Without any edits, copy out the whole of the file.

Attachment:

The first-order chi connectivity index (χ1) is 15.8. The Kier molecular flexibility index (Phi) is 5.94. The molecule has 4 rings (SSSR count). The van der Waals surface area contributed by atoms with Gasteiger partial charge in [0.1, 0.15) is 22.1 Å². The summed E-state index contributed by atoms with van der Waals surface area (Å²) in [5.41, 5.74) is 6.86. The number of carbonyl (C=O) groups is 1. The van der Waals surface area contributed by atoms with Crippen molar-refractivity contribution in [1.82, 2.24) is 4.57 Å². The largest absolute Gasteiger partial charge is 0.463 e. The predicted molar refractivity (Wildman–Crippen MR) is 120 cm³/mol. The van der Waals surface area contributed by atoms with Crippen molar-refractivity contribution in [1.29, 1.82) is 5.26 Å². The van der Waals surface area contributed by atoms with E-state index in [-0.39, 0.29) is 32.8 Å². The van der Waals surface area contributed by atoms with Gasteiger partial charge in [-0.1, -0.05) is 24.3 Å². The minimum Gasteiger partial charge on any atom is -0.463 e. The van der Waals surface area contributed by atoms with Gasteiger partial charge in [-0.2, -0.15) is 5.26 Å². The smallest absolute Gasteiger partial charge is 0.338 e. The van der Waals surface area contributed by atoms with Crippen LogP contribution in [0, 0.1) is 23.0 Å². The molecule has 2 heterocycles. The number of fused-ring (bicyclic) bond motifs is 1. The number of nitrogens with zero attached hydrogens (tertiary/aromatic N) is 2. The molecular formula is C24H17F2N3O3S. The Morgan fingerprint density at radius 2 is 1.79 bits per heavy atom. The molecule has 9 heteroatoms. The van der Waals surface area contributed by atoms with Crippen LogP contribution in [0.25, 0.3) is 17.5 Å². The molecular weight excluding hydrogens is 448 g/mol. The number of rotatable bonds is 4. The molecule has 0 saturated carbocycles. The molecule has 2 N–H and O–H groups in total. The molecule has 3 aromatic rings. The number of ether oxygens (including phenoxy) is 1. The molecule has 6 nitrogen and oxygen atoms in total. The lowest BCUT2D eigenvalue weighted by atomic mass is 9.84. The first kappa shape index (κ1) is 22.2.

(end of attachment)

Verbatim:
The first-order chi connectivity index (χ1) is 15.8. The Kier molecular flexibility index (Phi) is 5.94. The molecule has 4 rings (SSSR count). The van der Waals surface area contributed by atoms with Gasteiger partial charge in [0.1, 0.15) is 22.1 Å². The summed E-state index contributed by atoms with van der Waals surface area (Å²) in [5.41, 5.74) is 6.86. The number of carbonyl (C=O) groups is 1. The van der Waals surface area contributed by atoms with Crippen molar-refractivity contribution in [1.82, 2.24) is 4.57 Å². The largest absolute Gasteiger partial charge is 0.463 e. The predicted molar refractivity (Wildman–Crippen MR) is 120 cm³/mol. The van der Waals surface area contributed by atoms with Crippen molar-refractivity contribution in [1.29, 1.82) is 5.26 Å². The van der Waals surface area contributed by atoms with E-state index in [-0.39, 0.29) is 32.8 Å². The van der Waals surface area contributed by atoms with Gasteiger partial charge in [-0.1, -0.05) is 24.3 Å². The minimum Gasteiger partial charge on any atom is -0.463 e. The van der Waals surface area contributed by atoms with Gasteiger partial charge in [-0.2, -0.15) is 5.26 Å². The smallest absolute Gasteiger partial charge is 0.338 e. The van der Waals surface area contributed by atoms with Crippen LogP contribution in [0, 0.1) is 23.0 Å². The molecule has 2 heterocycles. The number of fused-ring (bicyclic) bond motifs is 1. The number of nitrogens with zero attached hydrogens (tertiary/aromatic N) is 2. The molecular formula is C24H17F2N3O3S. The Morgan fingerprint density at radius 2 is 1.79 bits per heavy atom. The molecule has 9 heteroatoms. The van der Waals surface area contributed by atoms with Crippen LogP contribution in [0.25, 0.3) is 17.5 Å². The molecular weight excluding hydrogens is 448 g/mol. The number of rotatable bonds is 4. The molecule has 0 saturated carbocycles. The molecule has 2 N–H and O–H groups in total. The molecule has 3 aromatic rings. The number of ether oxygens (including phenoxy) is 1. The molecule has 6 nitrogen and oxygen atoms in total. The lowest BCUT2D eigenvalue weighted by atomic mass is 9.84. The first kappa shape index (κ1) is 22.2.